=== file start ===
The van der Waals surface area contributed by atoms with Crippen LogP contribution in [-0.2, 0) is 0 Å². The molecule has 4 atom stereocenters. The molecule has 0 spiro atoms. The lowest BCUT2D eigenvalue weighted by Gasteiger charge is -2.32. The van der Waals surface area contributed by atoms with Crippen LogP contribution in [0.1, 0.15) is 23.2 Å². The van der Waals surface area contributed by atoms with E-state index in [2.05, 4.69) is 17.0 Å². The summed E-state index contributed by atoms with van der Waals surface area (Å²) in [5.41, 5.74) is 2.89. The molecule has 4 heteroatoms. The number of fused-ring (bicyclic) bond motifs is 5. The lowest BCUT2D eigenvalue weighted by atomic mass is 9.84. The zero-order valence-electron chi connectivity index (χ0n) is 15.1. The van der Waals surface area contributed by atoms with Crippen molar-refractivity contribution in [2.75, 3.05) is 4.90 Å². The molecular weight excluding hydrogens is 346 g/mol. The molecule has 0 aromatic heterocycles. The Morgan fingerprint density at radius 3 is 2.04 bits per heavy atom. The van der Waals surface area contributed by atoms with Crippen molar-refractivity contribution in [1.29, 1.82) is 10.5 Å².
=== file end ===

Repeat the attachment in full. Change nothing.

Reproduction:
The van der Waals surface area contributed by atoms with Crippen LogP contribution in [-0.2, 0) is 0 Å². The molecule has 4 atom stereocenters. The molecule has 0 spiro atoms. The lowest BCUT2D eigenvalue weighted by Gasteiger charge is -2.32. The van der Waals surface area contributed by atoms with Crippen LogP contribution in [0.1, 0.15) is 23.2 Å². The van der Waals surface area contributed by atoms with E-state index in [2.05, 4.69) is 17.0 Å². The summed E-state index contributed by atoms with van der Waals surface area (Å²) in [5.41, 5.74) is 2.89. The molecule has 4 heteroatoms. The number of fused-ring (bicyclic) bond motifs is 5. The lowest BCUT2D eigenvalue weighted by atomic mass is 9.84. The zero-order valence-electron chi connectivity index (χ0n) is 15.1. The van der Waals surface area contributed by atoms with Crippen molar-refractivity contribution in [2.75, 3.05) is 4.90 Å². The molecular weight excluding hydrogens is 346 g/mol. The molecule has 0 aromatic heterocycles. The Morgan fingerprint density at radius 3 is 2.04 bits per heavy atom. The van der Waals surface area contributed by atoms with Crippen molar-refractivity contribution in [1.29, 1.82) is 10.5 Å².